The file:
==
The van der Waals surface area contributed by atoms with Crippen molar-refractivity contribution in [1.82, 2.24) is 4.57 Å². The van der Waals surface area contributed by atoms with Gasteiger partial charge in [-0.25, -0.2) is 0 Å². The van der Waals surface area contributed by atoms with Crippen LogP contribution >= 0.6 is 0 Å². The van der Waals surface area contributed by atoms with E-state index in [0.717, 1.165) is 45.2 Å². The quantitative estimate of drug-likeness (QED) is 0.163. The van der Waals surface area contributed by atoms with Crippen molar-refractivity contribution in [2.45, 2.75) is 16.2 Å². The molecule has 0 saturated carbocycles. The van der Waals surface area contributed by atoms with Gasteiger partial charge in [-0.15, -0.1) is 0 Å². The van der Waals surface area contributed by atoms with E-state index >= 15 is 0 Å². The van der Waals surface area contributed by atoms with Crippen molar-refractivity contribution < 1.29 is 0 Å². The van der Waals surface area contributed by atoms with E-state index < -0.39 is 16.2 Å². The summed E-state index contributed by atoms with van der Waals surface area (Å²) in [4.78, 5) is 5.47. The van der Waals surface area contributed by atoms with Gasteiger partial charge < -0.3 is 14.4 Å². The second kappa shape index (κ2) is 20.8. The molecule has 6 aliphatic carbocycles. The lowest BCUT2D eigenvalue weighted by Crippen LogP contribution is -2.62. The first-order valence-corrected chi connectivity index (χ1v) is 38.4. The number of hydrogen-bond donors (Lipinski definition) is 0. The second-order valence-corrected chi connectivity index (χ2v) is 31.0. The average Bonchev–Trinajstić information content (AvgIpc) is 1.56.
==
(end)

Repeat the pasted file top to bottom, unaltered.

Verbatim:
The van der Waals surface area contributed by atoms with Crippen molar-refractivity contribution in [1.82, 2.24) is 4.57 Å². The van der Waals surface area contributed by atoms with Gasteiger partial charge in [-0.25, -0.2) is 0 Å². The van der Waals surface area contributed by atoms with Crippen LogP contribution >= 0.6 is 0 Å². The van der Waals surface area contributed by atoms with E-state index in [0.717, 1.165) is 45.2 Å². The quantitative estimate of drug-likeness (QED) is 0.163. The van der Waals surface area contributed by atoms with Crippen molar-refractivity contribution in [2.45, 2.75) is 16.2 Å². The molecule has 0 saturated carbocycles. The van der Waals surface area contributed by atoms with Gasteiger partial charge in [-0.15, -0.1) is 0 Å². The van der Waals surface area contributed by atoms with E-state index >= 15 is 0 Å². The van der Waals surface area contributed by atoms with Crippen molar-refractivity contribution < 1.29 is 0 Å². The van der Waals surface area contributed by atoms with E-state index < -0.39 is 16.2 Å². The summed E-state index contributed by atoms with van der Waals surface area (Å²) in [4.78, 5) is 5.47. The van der Waals surface area contributed by atoms with Gasteiger partial charge < -0.3 is 14.4 Å². The second kappa shape index (κ2) is 20.8. The molecule has 6 aliphatic carbocycles. The lowest BCUT2D eigenvalue weighted by Crippen LogP contribution is -2.62. The first-order valence-corrected chi connectivity index (χ1v) is 38.4. The number of hydrogen-bond donors (Lipinski definition) is 0. The second-order valence-corrected chi connectivity index (χ2v) is 31.0. The average Bonchev–Trinajstić information content (AvgIpc) is 1.56.